• may be alienating to women who want to be taken seriously
  • may take the attention from the actual content to associations with the word 'diva' (melodrama, physical appearance, grand personas)
  • negative term for self-centered, overly dramatic people.

BroadsEdit

Examples:

Pros:

  • casual
  • short
  • lends itself to puns

Cons:

  • outdated
  • offensive term in certain spheres.

Identity references Edit

Examples:

  • Lesbians Who Tech

Pros:

  • Explicitly includes women of that identity
  • Can include other people if the group desires
  • Can exclude women who are not of that identity in order to focus on the unique intersecting issues of being a woman with that identity in tech

Cons:

  • Excludes women who are not of that identity (who are in other under-served populations), if only by implication
  • Even if the group's rules include other people, the name may discourage people (in other under-served populations) who would be welcomed if they joined, from doing any further research on the group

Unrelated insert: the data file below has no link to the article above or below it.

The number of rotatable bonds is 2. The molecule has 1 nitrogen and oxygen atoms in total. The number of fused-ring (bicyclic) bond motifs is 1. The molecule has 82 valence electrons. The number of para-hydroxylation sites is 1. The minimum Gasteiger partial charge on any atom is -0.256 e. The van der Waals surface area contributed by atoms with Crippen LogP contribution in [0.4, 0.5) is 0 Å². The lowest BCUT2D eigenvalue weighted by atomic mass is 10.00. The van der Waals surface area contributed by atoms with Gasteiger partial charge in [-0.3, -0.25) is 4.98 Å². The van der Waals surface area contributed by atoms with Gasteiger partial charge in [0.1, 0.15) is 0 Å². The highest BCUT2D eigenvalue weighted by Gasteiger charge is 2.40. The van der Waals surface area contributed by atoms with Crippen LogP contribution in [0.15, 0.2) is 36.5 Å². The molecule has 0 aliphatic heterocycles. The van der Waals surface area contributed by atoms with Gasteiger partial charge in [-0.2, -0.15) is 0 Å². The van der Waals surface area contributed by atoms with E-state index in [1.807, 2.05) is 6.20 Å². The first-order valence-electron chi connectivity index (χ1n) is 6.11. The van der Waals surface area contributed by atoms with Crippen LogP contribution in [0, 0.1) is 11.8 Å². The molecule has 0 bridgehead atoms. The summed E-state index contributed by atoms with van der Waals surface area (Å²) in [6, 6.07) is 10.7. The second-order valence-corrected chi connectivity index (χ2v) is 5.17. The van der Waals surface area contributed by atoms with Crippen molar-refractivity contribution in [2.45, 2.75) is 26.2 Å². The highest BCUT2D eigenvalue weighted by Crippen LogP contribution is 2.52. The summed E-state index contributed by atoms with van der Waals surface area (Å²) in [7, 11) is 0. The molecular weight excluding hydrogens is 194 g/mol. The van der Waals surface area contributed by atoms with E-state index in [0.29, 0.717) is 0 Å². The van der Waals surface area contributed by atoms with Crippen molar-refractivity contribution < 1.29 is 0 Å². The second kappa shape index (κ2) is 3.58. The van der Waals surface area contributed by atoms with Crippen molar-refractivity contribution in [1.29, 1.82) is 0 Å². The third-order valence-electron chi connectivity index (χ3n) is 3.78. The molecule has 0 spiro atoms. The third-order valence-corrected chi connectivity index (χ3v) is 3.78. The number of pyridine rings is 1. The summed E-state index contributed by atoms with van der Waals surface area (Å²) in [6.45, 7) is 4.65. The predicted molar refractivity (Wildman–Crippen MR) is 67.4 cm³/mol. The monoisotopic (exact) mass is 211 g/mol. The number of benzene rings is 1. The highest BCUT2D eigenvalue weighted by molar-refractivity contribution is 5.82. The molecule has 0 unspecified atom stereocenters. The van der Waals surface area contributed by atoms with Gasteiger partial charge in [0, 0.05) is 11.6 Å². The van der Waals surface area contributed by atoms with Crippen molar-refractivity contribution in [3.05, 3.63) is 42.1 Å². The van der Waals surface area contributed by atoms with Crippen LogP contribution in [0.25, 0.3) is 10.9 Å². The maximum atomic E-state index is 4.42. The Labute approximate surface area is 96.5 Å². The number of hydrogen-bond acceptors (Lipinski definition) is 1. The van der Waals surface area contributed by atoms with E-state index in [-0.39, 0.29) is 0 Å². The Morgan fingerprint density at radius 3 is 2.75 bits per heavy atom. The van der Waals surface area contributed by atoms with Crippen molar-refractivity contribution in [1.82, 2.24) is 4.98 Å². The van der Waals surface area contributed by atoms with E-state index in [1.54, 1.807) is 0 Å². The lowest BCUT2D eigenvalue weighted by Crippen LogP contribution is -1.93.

Womyn Edit

Seen in feminist literature and as a self-identification

Pros:

  • Symbolically removes dependence on men/males

Cons:

  • Not usually taken seriously
  • May be taken as a claim of radical feminism
  • Term is widely used by Trans-Exclusive Radical Feminists and is strongly associated with Transmisogynistic bigotry

Unicorns Edit

From the unicorn law, ie, female geeks supposedly being as rare/mythical as a unicorn.

Examples:

  • The Haecksen miniconf doesn't use it as a name, but has made considerable use of unicorn logos.

Pros:

  • Lends itself well to visuals.
  • Fun, different.
  • Non-obvious connection to feminism.
  • Unicorns/horses/ponies are somewhat feminine-coded: embracing feminine-coded symbols can be powerful

Cons:

  • The term is not well known outside the geek feminism community, and therefore can confuse or alienate people.
  • Not explicitly about women.
  • Haecksen found that some men missed the irony and were encouraged to actually treat women like unicorns: ie, to photograph them and exclaim over a coveted "unicorn" sighting.
  • You will sometimes be mistaken for a pop culture fan group (eg, for My Little Ponies)

Mother/MomEdit

Examples:

Pros/Cons:

  • Only a good idea if explicitly for mothers and that is relevant to the group